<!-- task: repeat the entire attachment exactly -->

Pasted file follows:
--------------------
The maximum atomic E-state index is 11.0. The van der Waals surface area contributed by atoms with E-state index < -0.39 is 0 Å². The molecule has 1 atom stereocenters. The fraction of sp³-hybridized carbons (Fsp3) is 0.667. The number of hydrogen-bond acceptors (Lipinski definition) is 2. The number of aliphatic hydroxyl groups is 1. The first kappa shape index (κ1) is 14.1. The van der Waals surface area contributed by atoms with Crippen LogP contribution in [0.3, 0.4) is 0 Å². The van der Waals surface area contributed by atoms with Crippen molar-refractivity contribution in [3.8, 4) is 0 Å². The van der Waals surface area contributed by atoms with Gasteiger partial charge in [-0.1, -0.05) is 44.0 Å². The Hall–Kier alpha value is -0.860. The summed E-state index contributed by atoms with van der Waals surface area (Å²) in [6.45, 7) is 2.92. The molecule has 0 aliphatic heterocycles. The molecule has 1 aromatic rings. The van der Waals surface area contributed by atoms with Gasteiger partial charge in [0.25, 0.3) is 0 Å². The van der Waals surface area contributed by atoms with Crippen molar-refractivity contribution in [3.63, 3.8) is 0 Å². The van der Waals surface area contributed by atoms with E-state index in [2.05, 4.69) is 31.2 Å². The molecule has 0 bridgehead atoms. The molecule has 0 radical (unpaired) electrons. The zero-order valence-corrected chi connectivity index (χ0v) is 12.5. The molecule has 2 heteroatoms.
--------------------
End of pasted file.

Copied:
The maximum atomic E-state index is 11.0. The van der Waals surface area contributed by atoms with E-state index < -0.39 is 0 Å². The molecule has 1 atom stereocenters. The fraction of sp³-hybridized carbons (Fsp3) is 0.667. The number of hydrogen-bond acceptors (Lipinski definition) is 2. The number of aliphatic hydroxyl groups is 1. The first kappa shape index (κ1) is 14.1. The van der Waals surface area contributed by atoms with Crippen LogP contribution in [0.3, 0.4) is 0 Å². The van der Waals surface area contributed by atoms with Crippen molar-refractivity contribution in [3.8, 4) is 0 Å². The van der Waals surface area contributed by atoms with Gasteiger partial charge in [-0.1, -0.05) is 44.0 Å². The Hall–Kier alpha value is -0.860. The summed E-state index contributed by atoms with van der Waals surface area (Å²) in [6.45, 7) is 2.92. The molecule has 0 aliphatic heterocycles. The molecule has 1 aromatic rings. The van der Waals surface area contributed by atoms with Gasteiger partial charge in [0.25, 0.3) is 0 Å². The van der Waals surface area contributed by atoms with Crippen molar-refractivity contribution in [3.63, 3.8) is 0 Å². The van der Waals surface area contributed by atoms with E-state index in [2.05, 4.69) is 31.2 Å². The molecule has 0 bridgehead atoms. The molecule has 0 radical (unpaired) electrons. The zero-order valence-corrected chi connectivity index (χ0v) is 12.5. The molecule has 2 heteroatoms.